Parashas Tazria-Metzora

This week’s double parashah deals with nigei tzaraas: leprous-like skin lesions that would come upon a person for evil speech and certain other offenses (the Gemara in Arachin 16a lists six others – murder, false swearing, immoral relations, haughtiness, theft, and stinginess). The Midrash expounds (Vayikra Rabbah 15:4):
It is written (Mishlei 19:29): “Judgments are prepared for scoffers, and beatings for the backs of fools.” A parable: A matron entered a king’s palace, and when she saw whips and clubs hanging there she was struck with fear. The king said: “Don’t be afraid. These are for the servants. But I mean for you to eat, drink, and rejoice.” Similarly, when Jews heard the laws of nigei tzaraas they were struck with fear, but Moshe told them: “Don’t be afraid. … I mean for you to eat, drink, and rejoice.”As it is written (Tehillim 32:10): “Many are the agonies of the wicked, but with one who trusts in Hashem, kindness surrounds him.”
In explaining this Midrash, the Maggid takes as his starting point the following verse (Koheles 7:20): “For there is no righteous man on earth who does [only] good and never sins.” In line with this teaching, the Gemara says (Chagigah 5a): “It is written (Devarim 31:17): ‘Then My anger shall be kindled against them on that day, and I will forsake them, and I will hide My face from them.’ R. Bardela bar Tavyumi said in the name of Rav: ‘To whomever “hiding of the face” does not apply is not one of [the Jewish People].” For each Jew is precious to Hashem like a cherished son, and, as Shlomo teaches in Mishlei 13:24, one who loves his son takes care to discipline him. And no one can say that he has cleansed his heart completely and is in no need of discipline. But the manner in which Hashem hides His face from a person varies from case to case. Sometimes Hashem strikes a person to the point where he becomes poor, racked with pain, and bedridden. On other occasions, He just withholds from the person some minor pleasure or gain, or brings upon him a minor loss.
Thus the Gemara teaches (Arachin 16b): “How far does affliction reach? It is taught: Even to someone putting his hand into his pocket to take out three coins and taking out two.” The Maggid remarks that seemingly it should not matter what kind of affliction Hashem brings on a person; whatever causes the specific person distress will do the job. He then goes on to explain as follows. Since, as Shlomo says, no one is completely free of sin, no one is completely free of afflictions, which Hashem brings on a person to straighten him and raise him spiritually level by level until he approaches spiritual perfection. But Hashem tailors the afflictions to the person. Less severe afflictions are needed with a person who is seeking to serve Hashem properly than with one who is not. In disciplining with a righteous person with a high degree of awareness, it is not necessary for Hashem to dramatically reduce his measure of blessing, beat him with a hammer, or strike him with disease or pain. A minor irritation, as in the example of the coins, is sufficient to arouse him.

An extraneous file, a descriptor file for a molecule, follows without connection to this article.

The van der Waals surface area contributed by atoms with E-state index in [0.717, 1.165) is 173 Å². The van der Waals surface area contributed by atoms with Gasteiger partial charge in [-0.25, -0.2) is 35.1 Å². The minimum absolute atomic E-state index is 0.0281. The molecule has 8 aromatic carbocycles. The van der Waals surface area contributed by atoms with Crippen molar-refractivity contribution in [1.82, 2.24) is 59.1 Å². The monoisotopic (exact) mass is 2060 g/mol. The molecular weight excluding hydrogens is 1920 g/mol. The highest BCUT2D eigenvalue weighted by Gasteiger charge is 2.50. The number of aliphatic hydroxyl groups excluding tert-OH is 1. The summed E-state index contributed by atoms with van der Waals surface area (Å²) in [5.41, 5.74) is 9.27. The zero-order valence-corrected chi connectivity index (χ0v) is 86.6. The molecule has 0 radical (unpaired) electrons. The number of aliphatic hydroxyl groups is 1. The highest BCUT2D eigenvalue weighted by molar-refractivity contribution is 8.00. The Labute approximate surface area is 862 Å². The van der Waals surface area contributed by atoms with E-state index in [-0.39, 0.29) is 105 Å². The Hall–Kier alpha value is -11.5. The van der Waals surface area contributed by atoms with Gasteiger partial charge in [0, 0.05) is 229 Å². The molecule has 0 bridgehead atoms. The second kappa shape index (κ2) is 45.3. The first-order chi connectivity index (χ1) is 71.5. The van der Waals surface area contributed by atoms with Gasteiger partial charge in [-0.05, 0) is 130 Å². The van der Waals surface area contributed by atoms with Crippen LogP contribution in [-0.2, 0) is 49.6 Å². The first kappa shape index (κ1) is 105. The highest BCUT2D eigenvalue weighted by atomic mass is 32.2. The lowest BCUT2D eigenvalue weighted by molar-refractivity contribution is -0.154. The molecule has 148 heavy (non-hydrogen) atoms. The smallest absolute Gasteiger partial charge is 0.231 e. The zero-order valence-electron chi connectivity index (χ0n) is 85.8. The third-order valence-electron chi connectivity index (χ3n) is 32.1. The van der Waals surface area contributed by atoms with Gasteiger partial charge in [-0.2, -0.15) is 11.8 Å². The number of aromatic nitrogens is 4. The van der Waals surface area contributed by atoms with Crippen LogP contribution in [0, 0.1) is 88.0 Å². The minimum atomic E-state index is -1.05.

This is the idea behind the Midrash in Vayikra Rabbah. Shlomo says: “Judgments are prepared for scoffers, and beatings for the backs of fools.” Coarse people need a beating to arouse them. But for the typical Jew, a beating is not necessary. Whips and clubs are not meant for him.
The Maggid brings out the point further with a parable. A simple butcher took it upon himself to raise an orphan boy. The boy was very bright and was conversant in several areas of knowledge. When the boy wanted to carry out mathematical calculations, the butcher gave him a bunch of bones to use for this purpose. Eventually the boy reached the age of marriage, and a rich man took him as husband for his daughter. In the manner of a man of the upper class, the boy’s new father-in-law provided him a nice wardrobe and supplied him with everything he lacked. Once the boy and his father-in-law were out on a stroll together, and they passed a garbage dump. The boy saw some bones there and ran over to the dump to collect them. The father-in-law asked him: “Why are you rooting around in a filthy garbage dump to collect bones?” The boy explained: “I need these bones for doing calculations.” The father-in-law replied: “You needed bones for calculations when you were growing up in a poor man’s house, but now you are a member of a rich man’s family, and you can do your calculations with gold and silver coins. I’ll be happy to give you as many as you need.”
The king’s statement to the matron in the parable presented in the Midrash is along the same lines. Just as the boy had no need anymore to use coarse bones for his calculations, the matron had no need to worry about coarse punishment with whips and clubs. These, the king said, are for servants. But with you, if from time to time I get angry at you, it is enough for me to withhold one course from your meal. Similarly, with a righteous Jew, Hashem has no need to administer coarse punishment; it is enough to subject him to a minor irritation or a small loss.  
David Zucker, Site Administrator

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